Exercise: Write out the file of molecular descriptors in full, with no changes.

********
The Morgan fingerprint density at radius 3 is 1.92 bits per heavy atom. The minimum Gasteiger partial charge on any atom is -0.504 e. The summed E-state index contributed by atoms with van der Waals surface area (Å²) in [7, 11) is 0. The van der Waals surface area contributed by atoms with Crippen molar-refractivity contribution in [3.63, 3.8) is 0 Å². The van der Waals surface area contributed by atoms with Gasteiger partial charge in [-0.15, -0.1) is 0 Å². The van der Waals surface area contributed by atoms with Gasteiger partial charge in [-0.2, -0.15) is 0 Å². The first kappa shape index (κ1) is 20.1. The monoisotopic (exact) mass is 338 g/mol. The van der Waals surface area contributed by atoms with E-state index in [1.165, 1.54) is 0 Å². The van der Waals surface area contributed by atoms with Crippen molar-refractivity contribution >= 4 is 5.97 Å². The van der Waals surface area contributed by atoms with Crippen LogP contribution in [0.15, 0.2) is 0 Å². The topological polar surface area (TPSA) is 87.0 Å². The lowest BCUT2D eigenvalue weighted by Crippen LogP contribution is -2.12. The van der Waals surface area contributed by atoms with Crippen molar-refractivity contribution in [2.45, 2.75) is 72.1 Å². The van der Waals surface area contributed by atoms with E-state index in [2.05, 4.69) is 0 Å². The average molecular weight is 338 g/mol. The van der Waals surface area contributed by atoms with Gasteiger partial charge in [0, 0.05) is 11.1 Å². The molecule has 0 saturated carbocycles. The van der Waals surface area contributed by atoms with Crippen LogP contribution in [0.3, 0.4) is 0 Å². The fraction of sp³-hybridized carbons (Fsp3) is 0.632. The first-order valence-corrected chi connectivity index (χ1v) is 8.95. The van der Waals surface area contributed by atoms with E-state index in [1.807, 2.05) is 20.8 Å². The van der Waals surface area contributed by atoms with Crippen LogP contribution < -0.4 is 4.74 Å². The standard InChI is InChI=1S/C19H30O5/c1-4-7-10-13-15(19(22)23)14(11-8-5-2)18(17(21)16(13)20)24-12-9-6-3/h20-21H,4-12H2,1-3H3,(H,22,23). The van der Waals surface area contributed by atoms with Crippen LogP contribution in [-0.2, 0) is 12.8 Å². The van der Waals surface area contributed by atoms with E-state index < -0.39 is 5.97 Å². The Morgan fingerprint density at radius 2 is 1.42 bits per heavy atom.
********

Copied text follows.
The Morgan fingerprint density at radius 3 is 1.92 bits per heavy atom. The minimum Gasteiger partial charge on any atom is -0.504 e. The summed E-state index contributed by atoms with van der Waals surface area (Å²) in [7, 11) is 0. The van der Waals surface area contributed by atoms with Crippen molar-refractivity contribution in [3.63, 3.8) is 0 Å². The van der Waals surface area contributed by atoms with Gasteiger partial charge in [-0.15, -0.1) is 0 Å². The van der Waals surface area contributed by atoms with Gasteiger partial charge in [-0.2, -0.15) is 0 Å². The first kappa shape index (κ1) is 20.1. The monoisotopic (exact) mass is 338 g/mol. The van der Waals surface area contributed by atoms with E-state index in [1.165, 1.54) is 0 Å². The van der Waals surface area contributed by atoms with Crippen molar-refractivity contribution >= 4 is 5.97 Å². The van der Waals surface area contributed by atoms with Crippen LogP contribution in [0.15, 0.2) is 0 Å². The topological polar surface area (TPSA) is 87.0 Å². The lowest BCUT2D eigenvalue weighted by Crippen LogP contribution is -2.12. The van der Waals surface area contributed by atoms with Crippen molar-refractivity contribution in [2.45, 2.75) is 72.1 Å². The van der Waals surface area contributed by atoms with E-state index in [2.05, 4.69) is 0 Å². The average molecular weight is 338 g/mol. The van der Waals surface area contributed by atoms with Gasteiger partial charge in [0, 0.05) is 11.1 Å². The molecule has 0 saturated carbocycles. The van der Waals surface area contributed by atoms with Crippen LogP contribution in [0.3, 0.4) is 0 Å². The fraction of sp³-hybridized carbons (Fsp3) is 0.632. The first-order valence-corrected chi connectivity index (χ1v) is 8.95. The van der Waals surface area contributed by atoms with E-state index in [1.807, 2.05) is 20.8 Å². The van der Waals surface area contributed by atoms with Crippen LogP contribution < -0.4 is 4.74 Å². The standard InChI is InChI=1S/C19H30O5/c1-4-7-10-13-15(19(22)23)14(11-8-5-2)18(17(21)16(13)20)24-12-9-6-3/h20-21H,4-12H2,1-3H3,(H,22,23). The van der Waals surface area contributed by atoms with Crippen LogP contribution in [-0.2, 0) is 12.8 Å². The van der Waals surface area contributed by atoms with E-state index < -0.39 is 5.97 Å². The Morgan fingerprint density at radius 2 is 1.42 bits per heavy atom.